Aerial Survey and Photogrammetry with X5 & X7

We have been working to develop a well oiled solution for Aerial Survey and Photogrammetry over the last few moths. While there are a number of off the shelf solutions out there which produce great results, we are looking for something that will cover larger areas at a higher resolution. We started with the X5 as it could be hand launched and was a good platform that flew at higher airspeeds and could progress us into the X7. Here is some of our progress;


The X5 is running on APM 2.6 and has prove extremely reliable and stable. The camera used is a canon IXUS 132 running CHDK and shooting on an intervalometer script. The main purpose of the X5 was to learn about vibration dampenning and apature and ISO settigs to produce clear images. This took a significant amount of effort, however we are at the stage where 2 out of 3 images are photogrammetry quailty.


Our test baby has had a few hard landings (things were laid out a little neater when we started) . We are very excited about the recent interest and work being done on laser altimetry in recent months. We are also currently testing one of these devices as flying wings are extremely hard to land manually (especially when they are loaded up with gear). You can see the APM in the middle of the plane, 5.8GHz live video and 900MHz telemetry transmitters, and the IXUS 132.


We found the X5 reasonably easy to hand launch WITH A WELDING GLOVE (it will cut your hand to shreds - not if...when). You can see the camera poking out of the front of the plane. Images are good, however, to get the plane to navigate the survey grid well, it becomes a little twitchy which means that a high number of the images are not taken pointing straight down. Navigation accuracy (Nav Constants and Pitch and Roll constants)  v's image quality is a trade off. Others may have found the perfect solution..we haven't. (Yes we are investigating some of those gimbals). We found the ideal cruise speed with a 4S 5000mAh battery was about 12m/s and we are getting about 30 mins of flight time. 

We have been using Agisoft Photoscan which works really well and appears to be more flexible than Pix4U. We have no surveyed ground control in the images, and we have no geotags in the photos as we were running an intervalometer script. However, it was great practice flying and processing, changing settings and trying again. You cans see that you lose images when the camera is not pointing down and loose some of the survey area. We have found that it is better to not use bad images and have gaps, rather than use them and distort the good data.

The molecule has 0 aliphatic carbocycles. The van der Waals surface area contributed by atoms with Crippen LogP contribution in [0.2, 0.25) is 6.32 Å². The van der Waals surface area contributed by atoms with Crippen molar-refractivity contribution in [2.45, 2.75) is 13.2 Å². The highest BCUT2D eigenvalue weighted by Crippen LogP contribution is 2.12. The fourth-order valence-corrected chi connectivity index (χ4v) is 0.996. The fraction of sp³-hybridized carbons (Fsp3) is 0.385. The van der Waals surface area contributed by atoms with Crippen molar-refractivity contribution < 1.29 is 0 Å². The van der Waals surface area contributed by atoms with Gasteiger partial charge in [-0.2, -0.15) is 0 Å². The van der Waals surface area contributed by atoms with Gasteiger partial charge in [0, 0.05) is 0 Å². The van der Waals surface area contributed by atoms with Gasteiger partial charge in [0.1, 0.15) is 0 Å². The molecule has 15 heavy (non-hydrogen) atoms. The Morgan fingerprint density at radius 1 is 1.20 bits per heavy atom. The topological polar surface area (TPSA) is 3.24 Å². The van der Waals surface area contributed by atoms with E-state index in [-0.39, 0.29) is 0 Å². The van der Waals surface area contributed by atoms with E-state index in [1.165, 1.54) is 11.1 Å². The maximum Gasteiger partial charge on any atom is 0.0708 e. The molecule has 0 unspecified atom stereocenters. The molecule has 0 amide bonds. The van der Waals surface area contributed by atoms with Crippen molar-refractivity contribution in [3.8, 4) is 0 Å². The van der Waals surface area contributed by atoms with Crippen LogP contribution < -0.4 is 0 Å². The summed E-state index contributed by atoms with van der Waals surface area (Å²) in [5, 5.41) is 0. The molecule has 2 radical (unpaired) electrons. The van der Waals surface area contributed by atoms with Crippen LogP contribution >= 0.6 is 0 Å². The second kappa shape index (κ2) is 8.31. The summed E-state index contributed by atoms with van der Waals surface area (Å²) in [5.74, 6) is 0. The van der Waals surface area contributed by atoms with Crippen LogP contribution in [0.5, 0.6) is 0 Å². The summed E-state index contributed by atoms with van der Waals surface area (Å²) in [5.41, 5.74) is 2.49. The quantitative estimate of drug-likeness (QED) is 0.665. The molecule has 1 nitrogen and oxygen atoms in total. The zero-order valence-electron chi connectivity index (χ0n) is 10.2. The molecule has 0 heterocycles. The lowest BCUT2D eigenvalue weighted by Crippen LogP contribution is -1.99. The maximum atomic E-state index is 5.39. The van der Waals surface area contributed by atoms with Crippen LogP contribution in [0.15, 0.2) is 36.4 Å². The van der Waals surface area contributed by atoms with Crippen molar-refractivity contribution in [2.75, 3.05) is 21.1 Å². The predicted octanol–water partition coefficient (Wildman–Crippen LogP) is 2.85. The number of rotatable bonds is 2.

Once we had some confidence in what we were doing, we unleashed the BEAST!

First of all, the X7 is more streamlined than the X8, but doesn't have anywhere near the same room for hardware. If we were to do another flying wing, we would try the X8. We are running the X7 on Pixhawk and have a nikon J2 taking photos. The J2 is triggered from the Pixhawk via an infrared LED shutter controller. 

The Nikon is snug in expanding foam with its lens fitting nicely into the camera hole in the X7.  With decent batteries and a big camera, you simply can't launch the X7 by hand, so we have built our own heavy duty catapult powered by 4 spear gun rubbers;

It took a while to settle down the nav and flight constants for the X7 but it flies beautifully once tuned. It cruises at around 15m/s and is far less twitchy than the X5. Photos are higher resolution and a lot sharper. We love it as an aerial photogrammetry platform, however landing is still an issue. As well, as we are only running 4s batteries, it's always touch and go as it comes off the end of the catapult. We are still playing with battery/motor/prop combos to get the optimised take off and duration. 

Again, using Agisoft Photoscan, (with Geotags, but no ground control), the results were extremely pleasing;

We are still playing and tuning, but our focus at the moment is;

1) ground control -we are looking at a network gps system where you can drop a bunch of transceivers around the survey area and have them log back to a central PC where only one of the transceivers is located in a surveyed location.